Boarding schools. They have captured my imagination ever since, aged seven, I was heartbroken to be told by my mum that I couldn't go to St Clare's
because it didn't exist.
Part of me likes to think that somewhere in the Bernese Oberland the Chalet School
is going strong, still churning out trilingual girls who become teachers and then marry doctors. And that on the Cornish coast, Rebecca Mason
is still practising her tennis while the other girls learn to surf.
One of the reasons I initially fell in love with the Harry Potter books was because of the way JK Rowling plays with the boarding school trope. Hogwarts is basically an old-fashioned boarding school that happens to teach magic, and Rowling sticks to the academic year structure throughout the books (although oh, how I missed the school setting in Harry Potter and the Deathly Hallows
In I'll Tell You Mine
, Pip Harry brings the boarding school trope bang up to date and into the southern hemisphere. Fifteen-year-old Kate Elliot has done something terrible: so terrible that her family is shunting her off to the local boarding school so they don't have to deal with her. As you would expect, she is not happy about this, and things don't get any better when she finds herself sharing a dormitory with the in-crowd and another girl who's as much of an outcast as herself.
Kate is a goth -- which, at school, makes her a freak. Worse than this, boarding school also presents a major obstacle to socialising with her friends, fellow goth Annie and musician Nate. Obviously, Kate isn't going to take all this lying down...
I loved Kate as a character, even if sometimes I wanted to shake her. She's sad and snarky and vulnerable -- and completely believable at every turn. And as we gradually learn more about the events leading up to her banishment, we realise that no one person is to blame.
I think that might be my favourite aspect of the novel. Pip Harry writes all the characters sensitively; even the people who initially seem to lead charmed lives are flawed and they all do bad or stupid things, but as a reader I could always understand why they did them. The progression of the relationship between Kate and her mother is truly touching, and I speak as someone who had a torrid relationship with her own mother in her teens. Nothing is straightforward, and this novel reflects that perfectly.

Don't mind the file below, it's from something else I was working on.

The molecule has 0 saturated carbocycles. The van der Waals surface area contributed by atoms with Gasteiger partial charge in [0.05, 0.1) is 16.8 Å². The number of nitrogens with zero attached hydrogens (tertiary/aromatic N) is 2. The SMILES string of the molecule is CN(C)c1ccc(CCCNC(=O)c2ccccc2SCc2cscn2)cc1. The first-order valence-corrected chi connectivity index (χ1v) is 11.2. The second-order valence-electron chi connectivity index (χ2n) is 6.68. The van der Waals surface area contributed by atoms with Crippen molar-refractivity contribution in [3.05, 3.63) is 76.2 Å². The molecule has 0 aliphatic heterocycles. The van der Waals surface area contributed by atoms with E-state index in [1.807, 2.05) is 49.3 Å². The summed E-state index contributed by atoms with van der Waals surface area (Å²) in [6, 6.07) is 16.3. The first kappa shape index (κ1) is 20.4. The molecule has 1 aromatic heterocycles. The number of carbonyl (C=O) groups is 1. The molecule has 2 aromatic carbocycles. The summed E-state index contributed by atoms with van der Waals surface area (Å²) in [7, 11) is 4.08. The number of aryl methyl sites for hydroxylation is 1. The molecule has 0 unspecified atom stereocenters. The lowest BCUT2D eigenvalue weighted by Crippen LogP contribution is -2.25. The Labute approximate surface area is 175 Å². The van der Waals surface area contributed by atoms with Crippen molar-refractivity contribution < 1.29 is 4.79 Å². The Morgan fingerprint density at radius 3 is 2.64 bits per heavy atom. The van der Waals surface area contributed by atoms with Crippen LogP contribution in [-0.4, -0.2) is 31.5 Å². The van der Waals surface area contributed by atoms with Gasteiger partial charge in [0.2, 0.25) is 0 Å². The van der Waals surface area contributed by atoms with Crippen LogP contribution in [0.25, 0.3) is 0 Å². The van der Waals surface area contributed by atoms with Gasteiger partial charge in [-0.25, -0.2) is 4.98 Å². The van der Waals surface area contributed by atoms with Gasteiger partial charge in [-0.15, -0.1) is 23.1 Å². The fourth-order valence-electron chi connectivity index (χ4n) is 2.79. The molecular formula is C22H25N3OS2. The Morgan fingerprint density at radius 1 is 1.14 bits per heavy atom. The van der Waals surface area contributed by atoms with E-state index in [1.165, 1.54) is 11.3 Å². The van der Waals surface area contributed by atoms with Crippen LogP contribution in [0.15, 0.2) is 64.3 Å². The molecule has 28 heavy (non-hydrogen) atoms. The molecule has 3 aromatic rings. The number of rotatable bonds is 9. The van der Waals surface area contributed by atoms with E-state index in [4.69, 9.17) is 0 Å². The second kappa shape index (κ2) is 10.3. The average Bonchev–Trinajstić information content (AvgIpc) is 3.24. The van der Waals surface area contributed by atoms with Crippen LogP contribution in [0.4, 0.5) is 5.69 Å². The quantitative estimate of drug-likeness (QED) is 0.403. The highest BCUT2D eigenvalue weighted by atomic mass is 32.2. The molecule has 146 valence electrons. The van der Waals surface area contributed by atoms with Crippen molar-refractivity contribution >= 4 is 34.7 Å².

Kate's voice comes through very strongly right from the first page -- but despite the teenage diction that peppers the pages, the writing feels very precise, as if every word has earned its place. Similarly, Kate's family history feels fully realised, but there's no superfluous information. Everything she tells us is for a reason. One of the more beautiful moments of the book -- Kate's memory of a family holiday, in which, "Liv was too young to have a go [at surfing] on her own but Dad chucked her on the front of his wide Mal and pulled her up to her feet. She was screaming with excitement when she crested down the front of the wave with Dad's hand clutching at the back of her bathers." -- is principally there for contrast. "That was a highlight." The rest of the holiday is memorable, not for its good moments, but for its failures and for what Kate learned about her parents' marriage.
To return to the boarding school setting, I loved that the school remained a character until the end. Sometimes with YA literature it feels as if the author can't wait to get the characters away from the constraints of school, but here, Pip Harry uses every aspect of boarding school life to broaden the story. And despite Kate's mixed feelings about it, I've added Norris Grammar to my mental list of "schools I would like to have known". Which is about the best compliment I can pay the book, really.
Version I read: University of Queensland Press paperback from Kinokuniya Sydney
. Also available online at fishpond.com.au
Pip Harry blogs at http://www.pipharry.com/